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Central Asia: PIAC Participant Connoisseur Of Altaistic Culture

  • Beatrice Hogan

One of the participants at the Permanent International Altaistic Conference (PIAC) being held this week in Prague is Hungary's David Kara Somfai. Somfai is not only an accomplished photographer, but an accomplished throat singer as well. He speaks with RFE/RL correspondent Beatrice Hogan about the two pursuits and about his love for the cultures of Inner Asia.

Prague, 25 August 1999 (RFE/RL) -- In 1992, David Somfai made his first trip to Xinjiang, the westernmost province of China, where, traveling as a tourist with an English-speaking translator, he visited nomadic camps of "Uighurs " Turkic-speaking Muslims. From that moment on, he was hooked on Altaic culture.

(Altaic, or Altaistic, culture is an umbrella term referring to peoples and languages tracing their origins to the area around the Altai mountains, located where Russia, China, Mongolia and Kazakhstan meet).

Somfai, then 23, decided to become a Turkologist and enrolled in the Turkic and Mongolian studies program at Eotvos Lorand University (ELTE) in Budapest. He is particularly interested in the oral literature of Altaic cultures, both folklore and folk music.

He has traveled to the region -- from former Soviet Central Asia to Chinese Mongolia and Siberia -- 15 times. He no longer needs an English translator because he has mastered 15 different Turkic and Mongolian dialects.

Photographs of his travels throughout the Altaic world are on display at RFE/RLs Prague headquarters for the conference. RFE/RL spoke to Sonfai about his experiences:

"My policy was always that I would speak to those people not in Russian, which is like a common language for them in the Russian empire in the former Soviet Union. But I always used the local dialects, Turkic dialects or Mongolian dialects. So in the last eight years, Ive been busy learning all these languages."

Somfai says he inherited his talent for languages from his maternal grandfather, who could speak 20 Finno-Ugric languages, of which Hungarian and Finnish are the most widely spoken. He says his photographic eye comes from his father, who gave Somfai a camera to record images from the remote world he was researching.

His pictures show Siberian women milking reindeers, nomadic campers sleeping on frosty pastures, and a spiritual rock formation resembling Stonehenge. The photos also show a row of six colorfully dressed Central Asian women whose songs he recorded during a recent trip. Somfai explains that every song has its special place in village life:

"Usually the people of the village they dont sing just for fun, you know. They dont sing when they drink or when they feel happy. Every song has its place or role in the society, so theres always some meaning why you have to sing, [and] what you have to sing."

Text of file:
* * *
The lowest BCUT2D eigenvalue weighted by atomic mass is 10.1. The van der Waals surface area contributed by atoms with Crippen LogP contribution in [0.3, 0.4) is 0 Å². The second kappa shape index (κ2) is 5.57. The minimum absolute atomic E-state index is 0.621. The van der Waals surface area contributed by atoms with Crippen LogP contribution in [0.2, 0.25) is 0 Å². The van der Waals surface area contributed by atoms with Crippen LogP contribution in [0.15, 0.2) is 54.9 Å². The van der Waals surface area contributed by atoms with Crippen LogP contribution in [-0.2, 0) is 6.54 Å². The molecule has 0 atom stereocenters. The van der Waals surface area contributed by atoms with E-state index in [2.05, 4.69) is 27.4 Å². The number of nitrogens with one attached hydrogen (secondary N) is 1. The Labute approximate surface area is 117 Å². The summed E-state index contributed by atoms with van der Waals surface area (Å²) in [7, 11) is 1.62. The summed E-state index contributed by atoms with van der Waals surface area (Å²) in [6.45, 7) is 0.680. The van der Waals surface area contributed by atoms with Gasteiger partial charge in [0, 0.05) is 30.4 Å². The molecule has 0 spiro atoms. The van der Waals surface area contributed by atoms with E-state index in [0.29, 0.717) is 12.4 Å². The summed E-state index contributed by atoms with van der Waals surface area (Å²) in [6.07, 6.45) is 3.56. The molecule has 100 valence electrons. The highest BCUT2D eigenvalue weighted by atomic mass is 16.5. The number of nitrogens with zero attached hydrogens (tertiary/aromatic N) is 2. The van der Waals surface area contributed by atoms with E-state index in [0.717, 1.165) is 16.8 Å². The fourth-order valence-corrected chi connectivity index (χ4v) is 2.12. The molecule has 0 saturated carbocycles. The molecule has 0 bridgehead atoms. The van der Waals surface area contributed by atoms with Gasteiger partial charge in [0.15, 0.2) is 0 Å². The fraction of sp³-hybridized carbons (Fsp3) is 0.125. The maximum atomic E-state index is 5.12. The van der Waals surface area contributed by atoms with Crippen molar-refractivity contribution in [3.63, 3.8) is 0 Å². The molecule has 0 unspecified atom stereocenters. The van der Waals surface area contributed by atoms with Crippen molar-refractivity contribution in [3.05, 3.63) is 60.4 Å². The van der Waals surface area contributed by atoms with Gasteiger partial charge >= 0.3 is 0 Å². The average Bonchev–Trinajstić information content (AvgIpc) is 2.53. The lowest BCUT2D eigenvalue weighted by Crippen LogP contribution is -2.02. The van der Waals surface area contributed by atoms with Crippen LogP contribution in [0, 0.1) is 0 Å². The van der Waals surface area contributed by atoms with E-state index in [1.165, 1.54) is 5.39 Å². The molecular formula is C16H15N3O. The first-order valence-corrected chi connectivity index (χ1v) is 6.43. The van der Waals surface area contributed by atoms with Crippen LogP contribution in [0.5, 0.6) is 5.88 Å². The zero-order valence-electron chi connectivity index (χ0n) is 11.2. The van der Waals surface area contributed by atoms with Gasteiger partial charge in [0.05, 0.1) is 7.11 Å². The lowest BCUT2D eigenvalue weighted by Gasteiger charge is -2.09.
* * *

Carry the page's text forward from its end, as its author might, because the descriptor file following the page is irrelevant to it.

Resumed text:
He says for that reason women and men sing completely different songs. Women sing lullabies to children and mourning songs at funerals and when a child leaves home to marry. Men perform at festivals, during Muslim religious fasting, and while tending animals.

A desire to find the roots of the Altaic culture led Somfai to eastern Siberia, the place from which most of the other Turkic-speaking groups in Central Asia and beyond trace their descent. There he discovered a culture devoid of Muslim, Buddhist, and Christian influences, where shamanism still plays a fundamental role in the peoples lives.

His photographs show the important role that shamans play -- one purifies a car by beating a drum over it; a group of shamans dance in a circle to chase evil spirits away at a festival; another pours vodka on a wooden stake as a spiritual offering.

According to shaman beliefs, the world is divided into three realms -- upper, middle, and lower. Humans, who occupy the middle realm, are interconnected with the other two.

Throat singing is one way humans can access the other levels. Somfai, who has mastered this art form, explains that the three tones a throat singer uses -- high, medium, and low -- reflect the three levels of the universe. By vibrating the uvula, the cone-shaped tissue suspended above the back of the tongue, a throat singer mimics sounds in nature, such as wind blowing, water running down mountains, and the clapping stirrups of a horse rider.

Somfai says many Altaic cultures remain hidden. One reason is that they are often lumped together as "Tatar," the Russian word for Turkic speaker. The Tatars in Crimea, Kazan, and in other parts of the world may speak similar languages, says Somfai, but they represent different nations which, in fact, have little or nothing in common.

It is Somfais mission to illuminate the differences between these cultures as they evolve in the modern world.